White Koji, black koji : Sake and acidity. Is acidity a new trend in Sake?


White Koji, black koji : Sake and acidity. Is acidity a new trend in Sake?

*Koji is a type of mold which contains enzymes to convert starch into sugar and glucose.


  Traditionally acidity in Sake was considered unideal to be accompanied with Japanese cuisine, Washoku. However, in recent years, we have found more variety of Sake with acid flavours. It is believed that the expansion of Japanese cuisine in terms of flavourings and cooking methods, created a more welcoming base for acid Sake. For example, fried dishes with strong flavours go well with acidity, so acid Sake can make a good match. These days acidity is one of the hot topics among the Sake breweries, therefore they research and develop new types of Sake to propose flavours that create a great marriage with cuisine.

This article focuses on acidity in Sake.

(Conventional) yellow Koji, white Koji and black Koji

  Koji used for Sake and Shochu making is narrowed down to 3 types : yellow koji, white koji and black koji. Generally, yellow koji has been used for Sake, and white koji for Shochu, and black koji for Awamori. With an innovative flow, Sake made from white koji and black koji is drawing attention these days.

Why did the breweries use yellow koji for sake making in first place?

Brewing method

It is because yellow koji composes more amylase to turn starch into glucose compared to white koji and black koji. Breweries, however, now enjoy experimenting by choosing different colours of koji to acquire special flavours. The amount of amylase produced by white koji and black koji is less than by yellow koji, whereas both white and black compose citric acid which cannot be acquired by yellow koji. Citric acid, as its name says, is contained in citric fruits and adds fresh acidity to Sake. Conventional Sake could not express these flavours, therefore they propose unprecedented characters to Sake.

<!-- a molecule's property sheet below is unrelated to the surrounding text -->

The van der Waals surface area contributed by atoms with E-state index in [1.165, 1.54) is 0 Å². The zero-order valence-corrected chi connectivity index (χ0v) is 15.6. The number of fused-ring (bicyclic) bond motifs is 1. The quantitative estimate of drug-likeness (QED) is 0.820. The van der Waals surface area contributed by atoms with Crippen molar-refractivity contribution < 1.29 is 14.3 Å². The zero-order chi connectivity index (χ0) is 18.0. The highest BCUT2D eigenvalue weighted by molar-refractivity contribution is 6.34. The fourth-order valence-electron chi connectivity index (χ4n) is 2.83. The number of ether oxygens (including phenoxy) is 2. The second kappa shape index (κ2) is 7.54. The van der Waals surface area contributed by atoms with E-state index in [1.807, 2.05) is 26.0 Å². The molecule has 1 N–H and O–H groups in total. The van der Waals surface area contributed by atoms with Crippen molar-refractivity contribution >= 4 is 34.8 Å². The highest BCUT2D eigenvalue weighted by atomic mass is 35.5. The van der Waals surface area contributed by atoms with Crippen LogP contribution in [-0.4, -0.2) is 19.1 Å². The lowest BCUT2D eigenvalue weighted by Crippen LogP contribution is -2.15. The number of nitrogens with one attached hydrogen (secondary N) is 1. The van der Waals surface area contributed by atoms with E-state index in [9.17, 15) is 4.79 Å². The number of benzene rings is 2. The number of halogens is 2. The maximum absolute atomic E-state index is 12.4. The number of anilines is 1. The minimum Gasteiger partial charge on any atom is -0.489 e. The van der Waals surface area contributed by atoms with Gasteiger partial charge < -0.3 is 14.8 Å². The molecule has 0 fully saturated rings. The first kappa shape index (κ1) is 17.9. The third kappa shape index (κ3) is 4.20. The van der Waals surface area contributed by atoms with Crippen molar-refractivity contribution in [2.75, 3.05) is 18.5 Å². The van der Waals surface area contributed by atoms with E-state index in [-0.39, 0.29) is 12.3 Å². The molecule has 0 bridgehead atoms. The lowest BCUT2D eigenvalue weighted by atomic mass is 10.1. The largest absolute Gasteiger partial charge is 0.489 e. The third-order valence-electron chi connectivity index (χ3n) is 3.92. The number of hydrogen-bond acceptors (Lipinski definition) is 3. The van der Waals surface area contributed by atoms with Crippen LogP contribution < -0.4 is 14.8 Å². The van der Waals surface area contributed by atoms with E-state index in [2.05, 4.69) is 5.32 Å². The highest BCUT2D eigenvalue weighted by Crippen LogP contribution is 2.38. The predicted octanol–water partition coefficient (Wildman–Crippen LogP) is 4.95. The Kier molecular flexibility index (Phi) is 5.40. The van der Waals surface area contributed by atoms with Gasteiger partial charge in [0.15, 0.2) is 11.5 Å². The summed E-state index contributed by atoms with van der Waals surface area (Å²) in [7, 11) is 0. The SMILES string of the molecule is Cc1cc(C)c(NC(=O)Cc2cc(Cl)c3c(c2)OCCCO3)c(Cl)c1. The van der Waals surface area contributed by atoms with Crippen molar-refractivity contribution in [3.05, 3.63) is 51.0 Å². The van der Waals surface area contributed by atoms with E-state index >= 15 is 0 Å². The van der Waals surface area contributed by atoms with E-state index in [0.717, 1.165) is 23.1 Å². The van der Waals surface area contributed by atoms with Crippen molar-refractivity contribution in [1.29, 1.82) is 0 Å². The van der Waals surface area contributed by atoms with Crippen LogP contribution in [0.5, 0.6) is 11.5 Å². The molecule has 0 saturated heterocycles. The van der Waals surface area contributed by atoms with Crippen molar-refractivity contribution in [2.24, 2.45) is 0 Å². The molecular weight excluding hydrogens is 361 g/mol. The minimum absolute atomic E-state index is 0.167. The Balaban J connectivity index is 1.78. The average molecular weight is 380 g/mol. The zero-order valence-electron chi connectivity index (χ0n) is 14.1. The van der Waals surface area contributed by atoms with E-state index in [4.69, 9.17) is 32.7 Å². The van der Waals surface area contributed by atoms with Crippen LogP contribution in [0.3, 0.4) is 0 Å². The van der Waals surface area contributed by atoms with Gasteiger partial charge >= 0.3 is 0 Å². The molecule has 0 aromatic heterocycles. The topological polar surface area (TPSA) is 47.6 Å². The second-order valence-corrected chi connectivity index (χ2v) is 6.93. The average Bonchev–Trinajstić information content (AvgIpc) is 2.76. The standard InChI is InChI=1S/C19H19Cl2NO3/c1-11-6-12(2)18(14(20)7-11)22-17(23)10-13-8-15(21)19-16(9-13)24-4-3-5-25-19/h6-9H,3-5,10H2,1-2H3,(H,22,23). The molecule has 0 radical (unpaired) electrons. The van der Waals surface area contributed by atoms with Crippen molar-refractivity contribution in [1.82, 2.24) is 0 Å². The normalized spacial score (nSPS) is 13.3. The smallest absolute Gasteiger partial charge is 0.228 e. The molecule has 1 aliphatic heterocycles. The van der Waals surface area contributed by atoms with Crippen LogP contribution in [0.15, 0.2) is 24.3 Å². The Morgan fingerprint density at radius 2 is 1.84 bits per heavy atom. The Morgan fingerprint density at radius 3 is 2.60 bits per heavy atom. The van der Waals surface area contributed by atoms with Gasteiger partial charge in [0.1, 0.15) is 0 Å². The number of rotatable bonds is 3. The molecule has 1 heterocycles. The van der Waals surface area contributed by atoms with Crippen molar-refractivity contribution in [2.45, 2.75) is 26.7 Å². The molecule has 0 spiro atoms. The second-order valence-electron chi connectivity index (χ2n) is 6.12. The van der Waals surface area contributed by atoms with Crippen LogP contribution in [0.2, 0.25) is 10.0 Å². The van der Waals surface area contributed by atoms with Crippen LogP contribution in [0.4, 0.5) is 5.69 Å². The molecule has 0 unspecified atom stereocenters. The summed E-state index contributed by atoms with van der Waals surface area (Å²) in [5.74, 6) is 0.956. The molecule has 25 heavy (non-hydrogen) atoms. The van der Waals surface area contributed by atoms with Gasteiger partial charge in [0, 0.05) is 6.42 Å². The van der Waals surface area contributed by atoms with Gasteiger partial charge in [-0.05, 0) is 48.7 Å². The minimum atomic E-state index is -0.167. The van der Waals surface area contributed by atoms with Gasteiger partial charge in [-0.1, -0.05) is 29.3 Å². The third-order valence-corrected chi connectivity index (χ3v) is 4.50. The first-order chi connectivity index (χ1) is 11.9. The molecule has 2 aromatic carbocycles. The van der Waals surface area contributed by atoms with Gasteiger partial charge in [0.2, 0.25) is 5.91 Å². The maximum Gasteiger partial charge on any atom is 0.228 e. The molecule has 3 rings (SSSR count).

White koji is on the spotlight

  White koji was born from a mutation of black koji mold. One of the common features of white and black koji is that they produce citric acidity. Sake from white koji tends to have milder acidity, leaving a soft ending. Holding a refreshing taste with light acidity, it can be enjoyed in a wine glass. With an extended variation of food, Sake should not stay only as an accompaniment of Japanese food. This is the motivation breweries continue to produce new flavours.

Black koji to bring a powerful taste

  Black koji composes a good quantity of citric acid. Sake produced from black koji has rather heavy body while keeping dry acidic flavours. Black koji has long been thought unstable for delicate flavours of Sake since it gives such a powerful tastes. It is up to individuals’ preferences in tastes, whereas there exist core fans for black koji sake. They are charmed by a unique powerfulness black koji brings. If you like medium to heavy body, try black koji Sake for an experience!



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